The industry also recognizes that the children’s menu is a marketing tool rather than a profit engine. Profits come from the parents and building customer loyalty. When children are choosing the restaurant, those that cater (pander?) to children will be on the top of the list.
The downside of this phenomenon? I’m not sure where to begin. First, children have no opportunity to explore new foods. Given an option, a child will usually be extremely happy to choose something very familiar. They’re not forced into an adventure (although, for most Americans, we probably fall into that some trap with the adult fare as well). As a child who rarely saw a children’s menu, I loved to read the adult menus to find something a little bit different. Sure, I’d still get a burger with fries, but sometimes I’d get some clam chowder or barbecued chicken or — egad! — a salad.
The children’s offerings today also appear to be the unhealthiest options imaginable. French fries are guaranteed to be on the menu. Most selections are deep fat fried or otherwise loaded with fat. Fresh veggies and fruits are rarely offered (although a recent trend is to include sugar-laden applesauce). These are the things that kids want and these are the things that kids get, or is it the other way around? I certainly make no claims that the children’s selections are less healthy than much of what’s on the regular menus, but at least the adults have a choice of something that could pass as being nutritious or low fat. More importantly, if it’s going to be unhealthy, the kids should at least have the option of having the food served with bacon.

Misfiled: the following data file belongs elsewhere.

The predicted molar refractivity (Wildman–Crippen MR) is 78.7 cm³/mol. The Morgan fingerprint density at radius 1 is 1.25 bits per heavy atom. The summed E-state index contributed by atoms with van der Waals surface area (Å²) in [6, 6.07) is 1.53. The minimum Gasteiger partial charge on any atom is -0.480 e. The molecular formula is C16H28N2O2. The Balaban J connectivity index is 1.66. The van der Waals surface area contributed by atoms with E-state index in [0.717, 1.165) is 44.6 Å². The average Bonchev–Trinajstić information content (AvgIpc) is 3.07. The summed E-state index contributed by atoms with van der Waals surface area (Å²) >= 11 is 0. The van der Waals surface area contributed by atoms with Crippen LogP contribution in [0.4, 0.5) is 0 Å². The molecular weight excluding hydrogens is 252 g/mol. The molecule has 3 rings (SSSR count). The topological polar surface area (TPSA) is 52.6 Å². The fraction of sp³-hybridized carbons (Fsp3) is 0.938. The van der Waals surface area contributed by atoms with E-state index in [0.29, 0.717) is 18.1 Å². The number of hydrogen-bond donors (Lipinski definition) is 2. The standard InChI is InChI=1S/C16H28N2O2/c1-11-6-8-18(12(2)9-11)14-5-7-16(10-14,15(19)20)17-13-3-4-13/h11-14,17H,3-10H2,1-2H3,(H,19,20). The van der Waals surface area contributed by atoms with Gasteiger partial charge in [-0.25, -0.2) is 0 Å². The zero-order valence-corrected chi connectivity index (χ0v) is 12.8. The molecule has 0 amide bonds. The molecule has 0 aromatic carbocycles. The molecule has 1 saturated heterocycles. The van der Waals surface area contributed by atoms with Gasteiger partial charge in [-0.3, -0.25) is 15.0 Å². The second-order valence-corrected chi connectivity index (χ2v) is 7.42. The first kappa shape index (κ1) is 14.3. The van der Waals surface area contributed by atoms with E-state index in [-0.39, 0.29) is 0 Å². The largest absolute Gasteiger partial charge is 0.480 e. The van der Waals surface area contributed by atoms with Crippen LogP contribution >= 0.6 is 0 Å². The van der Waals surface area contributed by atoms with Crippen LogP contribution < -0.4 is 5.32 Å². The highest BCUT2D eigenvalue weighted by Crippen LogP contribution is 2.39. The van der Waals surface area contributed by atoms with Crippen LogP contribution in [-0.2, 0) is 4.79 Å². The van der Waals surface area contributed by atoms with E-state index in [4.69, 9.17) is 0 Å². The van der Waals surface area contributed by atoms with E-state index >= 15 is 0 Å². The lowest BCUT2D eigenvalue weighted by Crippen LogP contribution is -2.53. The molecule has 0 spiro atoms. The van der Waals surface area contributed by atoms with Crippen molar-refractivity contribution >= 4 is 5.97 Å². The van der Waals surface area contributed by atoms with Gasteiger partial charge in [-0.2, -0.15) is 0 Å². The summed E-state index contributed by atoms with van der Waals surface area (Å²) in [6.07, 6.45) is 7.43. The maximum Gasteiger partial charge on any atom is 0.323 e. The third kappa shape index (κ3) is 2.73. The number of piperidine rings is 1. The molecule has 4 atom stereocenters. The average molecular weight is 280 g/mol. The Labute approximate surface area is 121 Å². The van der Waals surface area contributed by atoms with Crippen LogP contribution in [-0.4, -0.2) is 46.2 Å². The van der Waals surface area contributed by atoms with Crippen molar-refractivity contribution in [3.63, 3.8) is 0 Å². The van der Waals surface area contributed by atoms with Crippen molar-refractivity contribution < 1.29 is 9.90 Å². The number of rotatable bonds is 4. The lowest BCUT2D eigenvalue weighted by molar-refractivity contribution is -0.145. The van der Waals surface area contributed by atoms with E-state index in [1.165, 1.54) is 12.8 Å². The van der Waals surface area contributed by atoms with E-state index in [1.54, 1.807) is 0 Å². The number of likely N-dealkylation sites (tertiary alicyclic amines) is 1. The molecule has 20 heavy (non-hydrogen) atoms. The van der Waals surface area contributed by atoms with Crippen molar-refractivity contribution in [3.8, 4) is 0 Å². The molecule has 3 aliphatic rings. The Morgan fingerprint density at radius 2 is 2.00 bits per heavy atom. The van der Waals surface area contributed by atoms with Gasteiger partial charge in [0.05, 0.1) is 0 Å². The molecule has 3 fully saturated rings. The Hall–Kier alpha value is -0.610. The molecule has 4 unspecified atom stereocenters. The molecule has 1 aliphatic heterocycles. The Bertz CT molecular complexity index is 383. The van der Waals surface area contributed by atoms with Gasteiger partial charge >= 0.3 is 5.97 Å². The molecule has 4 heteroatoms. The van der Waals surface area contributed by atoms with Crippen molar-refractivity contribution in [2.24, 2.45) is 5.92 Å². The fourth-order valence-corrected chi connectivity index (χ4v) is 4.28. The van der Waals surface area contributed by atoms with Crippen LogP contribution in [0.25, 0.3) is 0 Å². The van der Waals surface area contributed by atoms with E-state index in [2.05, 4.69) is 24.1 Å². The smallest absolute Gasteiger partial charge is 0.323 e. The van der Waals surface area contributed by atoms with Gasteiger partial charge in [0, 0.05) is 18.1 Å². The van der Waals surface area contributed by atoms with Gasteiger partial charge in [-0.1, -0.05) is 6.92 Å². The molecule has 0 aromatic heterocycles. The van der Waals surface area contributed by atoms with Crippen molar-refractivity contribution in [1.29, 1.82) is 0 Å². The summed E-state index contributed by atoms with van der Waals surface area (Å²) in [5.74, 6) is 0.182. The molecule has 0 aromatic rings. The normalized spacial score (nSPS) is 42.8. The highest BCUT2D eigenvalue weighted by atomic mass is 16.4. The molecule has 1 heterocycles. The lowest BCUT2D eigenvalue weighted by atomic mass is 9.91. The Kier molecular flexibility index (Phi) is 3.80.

I suggest that restaurants do the following: rather than just offering the standard 4 to 6 selections to children, offer smaller portions of what’s on the regular menu, and cut the price proportionately. I find it hard to believe that TGI Friday’s can’t offer a small rib platter to its younger customers. Or a small chicken Caesar salad. Or even some of that Jack Daniel’s shrimp (although offering kids dishes with liquor-based sauces may not be a shrewd marketing move, which is probably why I’m a lawyer not a fast-food marketing consultant). Give the kids an opportunity to peruse the menu a bit, thinking about all their options. Yeah, I know that it’s hard to get them to choose from the five options they already have, but can’t the parents help a bit?
Now, who took my chicken fingers?